In the last two years I have abandoned the tray-type worm bins as illustrated in Compost Tea Making. They work, but they’re fussy in regards to temperature, moisture and food. However, for those worm growers with limited space they are still a viable option. One has to take care that the trays do not dry out, become too hot in the sun, or propagate mold. The upside is that if one performs the ritual judiciously, perfect smooth worm castings can be produced.
Now, I use two 40 gallon bins that I alternate with cow pies and kitchen scraps, as well as a 4 to 5 yard pile of good manure that I bring in and seed with about ¼ yard of the previous years manure pile. There is always some manure + worms sitting in that large pile on a concrete slab. I protect the pile from birds and moles. I cannot protect it from little garter snakes eating the worms, but it is in the middle of a clear cow pasture, so resident Cooper hawks help in that regard.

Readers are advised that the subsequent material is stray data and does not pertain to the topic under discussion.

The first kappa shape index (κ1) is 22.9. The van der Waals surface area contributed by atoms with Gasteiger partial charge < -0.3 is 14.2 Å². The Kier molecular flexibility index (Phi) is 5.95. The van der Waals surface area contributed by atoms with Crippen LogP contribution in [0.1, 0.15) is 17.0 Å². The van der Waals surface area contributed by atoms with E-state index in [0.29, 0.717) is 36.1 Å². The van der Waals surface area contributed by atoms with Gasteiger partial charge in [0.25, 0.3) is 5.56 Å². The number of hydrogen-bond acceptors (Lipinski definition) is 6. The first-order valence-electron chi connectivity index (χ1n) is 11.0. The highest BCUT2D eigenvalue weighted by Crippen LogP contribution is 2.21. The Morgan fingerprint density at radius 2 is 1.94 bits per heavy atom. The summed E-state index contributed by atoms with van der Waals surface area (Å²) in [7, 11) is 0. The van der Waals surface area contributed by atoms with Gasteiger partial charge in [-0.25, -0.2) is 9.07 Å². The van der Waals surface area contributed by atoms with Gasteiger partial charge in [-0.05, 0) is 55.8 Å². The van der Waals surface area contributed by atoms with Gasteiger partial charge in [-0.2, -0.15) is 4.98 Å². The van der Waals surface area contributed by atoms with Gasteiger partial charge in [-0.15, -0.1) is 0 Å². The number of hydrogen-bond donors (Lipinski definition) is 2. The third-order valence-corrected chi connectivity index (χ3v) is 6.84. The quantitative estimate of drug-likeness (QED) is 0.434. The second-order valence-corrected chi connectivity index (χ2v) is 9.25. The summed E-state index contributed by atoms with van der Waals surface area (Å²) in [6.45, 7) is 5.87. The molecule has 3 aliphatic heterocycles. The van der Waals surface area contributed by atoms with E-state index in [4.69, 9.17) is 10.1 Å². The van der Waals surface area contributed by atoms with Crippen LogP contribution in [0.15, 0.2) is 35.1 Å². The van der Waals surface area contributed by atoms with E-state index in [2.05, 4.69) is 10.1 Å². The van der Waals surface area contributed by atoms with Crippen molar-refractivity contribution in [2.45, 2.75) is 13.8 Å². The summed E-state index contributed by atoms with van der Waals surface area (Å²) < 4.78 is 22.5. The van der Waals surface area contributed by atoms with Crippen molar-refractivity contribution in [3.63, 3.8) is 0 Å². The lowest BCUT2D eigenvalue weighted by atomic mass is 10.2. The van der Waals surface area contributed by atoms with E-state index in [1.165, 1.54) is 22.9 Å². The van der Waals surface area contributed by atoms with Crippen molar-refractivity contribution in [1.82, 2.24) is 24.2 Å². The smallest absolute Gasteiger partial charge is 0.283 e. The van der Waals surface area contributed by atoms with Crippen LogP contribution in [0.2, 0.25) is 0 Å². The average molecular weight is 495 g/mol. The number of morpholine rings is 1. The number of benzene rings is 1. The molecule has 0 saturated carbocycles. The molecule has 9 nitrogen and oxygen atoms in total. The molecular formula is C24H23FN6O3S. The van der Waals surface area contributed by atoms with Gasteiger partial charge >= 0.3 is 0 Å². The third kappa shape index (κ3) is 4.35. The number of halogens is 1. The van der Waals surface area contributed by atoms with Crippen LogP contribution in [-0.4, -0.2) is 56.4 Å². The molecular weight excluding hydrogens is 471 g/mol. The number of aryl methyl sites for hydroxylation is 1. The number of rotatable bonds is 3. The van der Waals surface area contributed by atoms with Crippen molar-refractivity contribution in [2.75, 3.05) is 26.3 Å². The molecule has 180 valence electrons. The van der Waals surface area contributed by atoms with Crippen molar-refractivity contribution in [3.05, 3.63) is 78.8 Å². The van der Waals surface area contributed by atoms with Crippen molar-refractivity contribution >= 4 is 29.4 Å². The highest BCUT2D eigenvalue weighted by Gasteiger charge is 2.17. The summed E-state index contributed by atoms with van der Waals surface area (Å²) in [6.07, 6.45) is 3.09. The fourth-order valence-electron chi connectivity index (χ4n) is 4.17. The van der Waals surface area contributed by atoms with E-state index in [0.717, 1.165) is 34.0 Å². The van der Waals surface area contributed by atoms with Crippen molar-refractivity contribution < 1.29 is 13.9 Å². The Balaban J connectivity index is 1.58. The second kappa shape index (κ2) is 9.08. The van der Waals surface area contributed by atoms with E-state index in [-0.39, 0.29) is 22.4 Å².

Due to the presence of sawdust in much of the manure I get, the finished product is less than smooth, and quite sticky. Therefore, I hesitate to deem the product “worm castings”, rather a hybrid between year-aged manure and worm castings. It’s not clean enough for me to feel comfortable using it for compost tea. The product generally works well in the garden, but in too strong a concentration some plants suffer possibly due to the sticky factors association with less oxygen. That is a speculation at this time.
Out of the two smaller 40 gallon bins I can dig down and glean out some good clean castings for compost tea.
Any ideas worm growers?